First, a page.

Themes and Meanings
Sir Walter Scott’s best work nearly always treats Scotland’s emergence to nationhood in the eighteenth century, following its union with England in 1707. The contact and struggles between the two allied nations shaped the Scottish identity, as Scotland changed its clannish past for its part in Great Britain. In the cross-cultural contact among the migratory drovers, Scott found a metaphor for the larger assimilation of Scotland into Britain and for the tumult brought on by this process of cultural transition. The friendship of the highland Scot and the English yeoman, like the alliance between the two nations, is a recent and fragile one.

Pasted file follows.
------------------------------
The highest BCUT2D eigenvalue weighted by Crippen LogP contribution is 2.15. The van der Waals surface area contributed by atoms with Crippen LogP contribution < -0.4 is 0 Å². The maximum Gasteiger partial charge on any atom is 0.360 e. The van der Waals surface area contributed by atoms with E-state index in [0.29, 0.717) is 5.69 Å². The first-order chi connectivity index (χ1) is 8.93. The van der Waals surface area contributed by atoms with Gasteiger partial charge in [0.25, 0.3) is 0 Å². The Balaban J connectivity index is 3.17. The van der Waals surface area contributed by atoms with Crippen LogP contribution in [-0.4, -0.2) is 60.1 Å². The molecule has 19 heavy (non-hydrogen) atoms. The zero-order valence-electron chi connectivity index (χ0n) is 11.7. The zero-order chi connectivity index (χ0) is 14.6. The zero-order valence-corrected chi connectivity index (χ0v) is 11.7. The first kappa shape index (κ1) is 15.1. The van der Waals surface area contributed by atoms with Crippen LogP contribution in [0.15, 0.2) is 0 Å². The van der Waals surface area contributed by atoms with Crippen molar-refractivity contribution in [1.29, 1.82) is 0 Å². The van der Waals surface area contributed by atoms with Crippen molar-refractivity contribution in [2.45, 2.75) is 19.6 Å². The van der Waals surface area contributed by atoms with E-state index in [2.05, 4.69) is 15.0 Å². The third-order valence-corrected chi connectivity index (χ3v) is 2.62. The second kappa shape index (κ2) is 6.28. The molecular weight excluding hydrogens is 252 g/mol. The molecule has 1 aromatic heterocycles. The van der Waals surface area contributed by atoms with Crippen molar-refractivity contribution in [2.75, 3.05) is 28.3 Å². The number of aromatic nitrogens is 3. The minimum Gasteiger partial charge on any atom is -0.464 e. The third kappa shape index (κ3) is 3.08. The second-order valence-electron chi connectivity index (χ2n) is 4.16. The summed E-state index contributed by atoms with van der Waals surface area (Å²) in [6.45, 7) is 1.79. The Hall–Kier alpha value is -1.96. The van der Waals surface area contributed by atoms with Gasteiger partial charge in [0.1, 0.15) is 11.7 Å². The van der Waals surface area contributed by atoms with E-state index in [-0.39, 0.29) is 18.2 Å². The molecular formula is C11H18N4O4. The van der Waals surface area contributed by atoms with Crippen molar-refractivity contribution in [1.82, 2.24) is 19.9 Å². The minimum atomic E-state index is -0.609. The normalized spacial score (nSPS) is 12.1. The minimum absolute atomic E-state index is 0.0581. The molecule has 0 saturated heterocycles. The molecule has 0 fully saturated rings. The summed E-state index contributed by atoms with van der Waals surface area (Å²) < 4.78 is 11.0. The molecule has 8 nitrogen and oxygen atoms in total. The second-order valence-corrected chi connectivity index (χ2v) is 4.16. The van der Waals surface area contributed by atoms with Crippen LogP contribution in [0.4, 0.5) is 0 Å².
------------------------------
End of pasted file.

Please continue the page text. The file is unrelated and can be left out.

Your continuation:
Robin’s contact with English culture on his journeys across the border has diminished his belief in some Scottish superstitions. He seems to be humoring his aunt, for example, when he responds to her prophetic vision of doom by turning his dirk over to Morrison for safekeeping. For him “second sight” has become Scottish superstition. However, he is still profoundly Scottish in his attitudes. His belief in honor to the point of death and his final act of giving his life for the life he has taken embody the traditional code of the Highlands. Similarly, Harry Wakefield is not so chauvinistically English as his countrymen in the inn. His love of boxing and his bumptious eagerness to settle their differences with a brawl represents the traditional attitude of the English yeoman, but his willingness to settle for a...
(The entire section is 459 words.)